Passover is almost over. Sort of. Thank goodness for long Jewish holidays that allow slackers like me to post relevant content before they’re done. Last night one of my boys was begging me, “Will you please make matzah (matzo) crack?” Technically, he meant break out the matzah toffee recipe!, but the fact that a full batch is gone less than 24 hours after it was made provides insight to this sweet’s nickname.
It’s totally addictive.
Now, with the nickname of “bread of affliction” you can understand why matzah isn’t typically a food one craves. It’s just flour and water, mixed and baked in under 18 minutes, but when you cover smother it with a gooey buttery, sugary mixture, it’s tasty!
Okay, that’s a lie. I think the trick is that you can’t taste the matzah at all.
I copied the original recipe out of a cookbook a decade or so ago. I’m pretty sure this tired and true recipe is adapted from Marcy Goldman’s A Treasury of Jewish Holiday Baking.
Matzah Toffee Recipe
Preheat the oven to 375.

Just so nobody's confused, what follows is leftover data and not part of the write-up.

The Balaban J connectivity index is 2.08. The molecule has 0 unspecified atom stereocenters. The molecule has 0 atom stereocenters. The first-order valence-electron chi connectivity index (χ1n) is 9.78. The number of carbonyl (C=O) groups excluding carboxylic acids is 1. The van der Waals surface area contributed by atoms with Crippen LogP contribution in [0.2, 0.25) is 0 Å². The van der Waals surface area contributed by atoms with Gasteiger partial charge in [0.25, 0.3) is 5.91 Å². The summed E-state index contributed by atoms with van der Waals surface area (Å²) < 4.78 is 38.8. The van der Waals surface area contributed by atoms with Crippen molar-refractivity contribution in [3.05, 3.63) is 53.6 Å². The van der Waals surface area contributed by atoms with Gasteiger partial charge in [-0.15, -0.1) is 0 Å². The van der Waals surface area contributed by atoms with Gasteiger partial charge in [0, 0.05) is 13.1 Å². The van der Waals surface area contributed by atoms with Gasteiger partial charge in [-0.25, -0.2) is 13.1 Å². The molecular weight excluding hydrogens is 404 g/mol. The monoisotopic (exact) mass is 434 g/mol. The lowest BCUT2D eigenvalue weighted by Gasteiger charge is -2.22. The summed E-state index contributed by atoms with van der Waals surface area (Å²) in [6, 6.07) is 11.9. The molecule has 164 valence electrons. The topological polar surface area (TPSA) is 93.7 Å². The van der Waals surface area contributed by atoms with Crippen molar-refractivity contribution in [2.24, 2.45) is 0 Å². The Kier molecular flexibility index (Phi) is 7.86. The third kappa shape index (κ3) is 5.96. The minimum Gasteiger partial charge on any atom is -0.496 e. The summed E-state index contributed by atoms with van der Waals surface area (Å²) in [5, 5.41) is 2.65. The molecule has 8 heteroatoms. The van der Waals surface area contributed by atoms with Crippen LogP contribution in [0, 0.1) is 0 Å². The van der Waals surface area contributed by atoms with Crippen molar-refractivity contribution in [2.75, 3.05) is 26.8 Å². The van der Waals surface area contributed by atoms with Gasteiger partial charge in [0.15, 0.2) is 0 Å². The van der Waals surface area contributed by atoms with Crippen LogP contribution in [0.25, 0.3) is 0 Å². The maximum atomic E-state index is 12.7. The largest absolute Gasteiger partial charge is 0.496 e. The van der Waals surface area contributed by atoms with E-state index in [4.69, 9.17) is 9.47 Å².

Line your baking sheet or pan with foil and place 6-7 matzah boards (total) in them. I had two large baking sheets that looked like this:
Comibine one cup of brown sugar and 1 and 3/4 sticks of butter in a sturdy pot. I use a low flame keeping a “slow and steady wins the race” outlook. Stir often and do not step away to check your Facebook status. When everything melts and begins to boil continue stirring for another 3-4 minutes.
Place the baking sheets in the oven and immediately turn the heat down to 350. It will cook for about 15 minutes, with the toffee mixture bubbling up again, but as before, don’t let you attention wander lest it burn.
Take care when you remove this from the oven. If your children are as spazzy as mine when it comes to removing hot items from the oven, do this yourself. The toffee mixture will still be somewhat liquidy and is dangerously hot.
When they are resting on top of the stove or on a cooling rack, sprinkle a handful or two (or three) of chocolate chips over the hot surface. Let them sit for a moment until they melt and then spread them around in a manner that pleases you. Maybe you like a thick layer of chocolate? Maybe you’re going for a drizzled effect. Sprinkle with walnuts or pecans if you like.
Let cool. Stick them in a fridge or freezer if you’re in a hurry for the chocolate to harden. Break or crack the boards into pieces and enjoy.
Whether as a snack, dessert or hostess gift, matzah crack is a hit!